The cloud is here and here to stay. No one expects a wholesale move to the cloud overnight, but I’ve been hearing recently from numerous customers whose journeys are well underway, and some common themes are emerging as businesses explore various deployment models. Business agility, flexibility and balance sheet liquidity will drive cloud adoption, and, as the popularity of hybrid models increases, users will demand a seamless end-user experience between the cloud and on-premise systems.
A few weeks ago, I included these themes in my predictions about the future of cloud collaboration. This week I had the chance to speak with two Cisco customers about why issues such as flexibility, cost savings and user experience drove them to deploy cloud collaboration technologies and other cloud solutions. Sheila Jordan, senior vice president, communication and collaboration IT, co-hosted the discussion with me and offered her insights from an IT perspective. She also recapped the discussion, sharing some specific tips for how IT managers can best take advantage of the cloud.
John Jackson, vice president of global infrastructure and vendor management for D+M Group, said that he can relate easily to the prediction about business agility, flexibility and cost when thinking back to his company’s decision to move to the cloud. D+M Group employs people in several different operating divisions around the world and grew through a series of acquisitions, leaving the company to globalize shared-services IT team that did not previously exist. Read More »
I led the demonstration of the Cisco Remote Expert Smart Solution for Retail in our booth. This solution transforms how you connect and interact with your customers. It offers a superior video and collaboration experience between shoppers and remote experts from any location within your store. It can help you entice shoppers to buy and more easily up-sell additional products and services while improving customer service.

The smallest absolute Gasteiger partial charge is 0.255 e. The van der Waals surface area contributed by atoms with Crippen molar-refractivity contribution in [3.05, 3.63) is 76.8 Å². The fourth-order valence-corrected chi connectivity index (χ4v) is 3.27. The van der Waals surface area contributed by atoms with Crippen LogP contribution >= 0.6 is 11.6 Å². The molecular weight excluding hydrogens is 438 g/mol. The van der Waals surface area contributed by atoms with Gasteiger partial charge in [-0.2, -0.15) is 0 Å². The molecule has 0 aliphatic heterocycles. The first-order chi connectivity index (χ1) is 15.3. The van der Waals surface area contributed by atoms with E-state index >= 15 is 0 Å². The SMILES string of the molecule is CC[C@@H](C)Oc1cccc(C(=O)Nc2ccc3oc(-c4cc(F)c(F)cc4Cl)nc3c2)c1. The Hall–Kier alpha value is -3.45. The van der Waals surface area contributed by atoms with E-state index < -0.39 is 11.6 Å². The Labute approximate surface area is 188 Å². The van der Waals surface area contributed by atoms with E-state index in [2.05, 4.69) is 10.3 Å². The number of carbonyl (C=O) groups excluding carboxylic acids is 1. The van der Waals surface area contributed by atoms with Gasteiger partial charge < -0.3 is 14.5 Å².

Our retail customers were engaged and excited by this demo. Every time a live video call was placed to our Remote Expert in the booth, they immediately began discussing how this solution could be applied in their store environments to enhance the customer experience and train employees. Multiple customers returned to the demo several times, each time bringing different colleagues to re-experience the demo and discuss options for deploying it in their stores.
Cloud-based collaboration IT solutions are a hot topic among my peers – with questions such as how do you make the transition to cloud, what solutions do you host in the cloud, how do you address security, and how do you manage legacy systems on premises in tandem with cloud solutions?